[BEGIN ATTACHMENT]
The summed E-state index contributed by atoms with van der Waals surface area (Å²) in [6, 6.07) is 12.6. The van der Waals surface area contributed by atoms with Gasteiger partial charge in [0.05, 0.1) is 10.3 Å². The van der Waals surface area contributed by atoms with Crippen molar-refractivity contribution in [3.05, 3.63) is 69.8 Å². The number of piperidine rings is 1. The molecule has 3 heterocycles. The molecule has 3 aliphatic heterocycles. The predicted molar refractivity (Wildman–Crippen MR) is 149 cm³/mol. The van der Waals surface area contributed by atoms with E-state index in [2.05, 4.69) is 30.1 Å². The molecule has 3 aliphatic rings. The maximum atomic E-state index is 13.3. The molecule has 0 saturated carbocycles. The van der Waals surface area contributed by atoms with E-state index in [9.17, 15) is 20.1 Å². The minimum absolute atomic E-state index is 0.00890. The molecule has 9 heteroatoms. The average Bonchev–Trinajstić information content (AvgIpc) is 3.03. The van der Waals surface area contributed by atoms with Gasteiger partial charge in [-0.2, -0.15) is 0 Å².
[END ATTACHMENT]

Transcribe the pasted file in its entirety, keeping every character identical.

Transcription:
The summed E-state index contributed by atoms with van der Waals surface area (Å²) in [6, 6.07) is 12.6. The van der Waals surface area contributed by atoms with Gasteiger partial charge in [0.05, 0.1) is 10.3 Å². The van der Waals surface area contributed by atoms with Crippen molar-refractivity contribution in [3.05, 3.63) is 69.8 Å². The number of piperidine rings is 1. The molecule has 3 heterocycles. The molecule has 3 aliphatic heterocycles. The predicted molar refractivity (Wildman–Crippen MR) is 149 cm³/mol. The van der Waals surface area contributed by atoms with E-state index in [2.05, 4.69) is 30.1 Å². The molecule has 3 aliphatic rings. The maximum atomic E-state index is 13.3. The molecule has 0 saturated carbocycles. The van der Waals surface area contributed by atoms with E-state index in [9.17, 15) is 20.1 Å². The minimum absolute atomic E-state index is 0.00890. The molecule has 9 heteroatoms. The average Bonchev–Trinajstić information content (AvgIpc) is 3.03. The van der Waals surface area contributed by atoms with Gasteiger partial charge in [-0.2, -0.15) is 0 Å².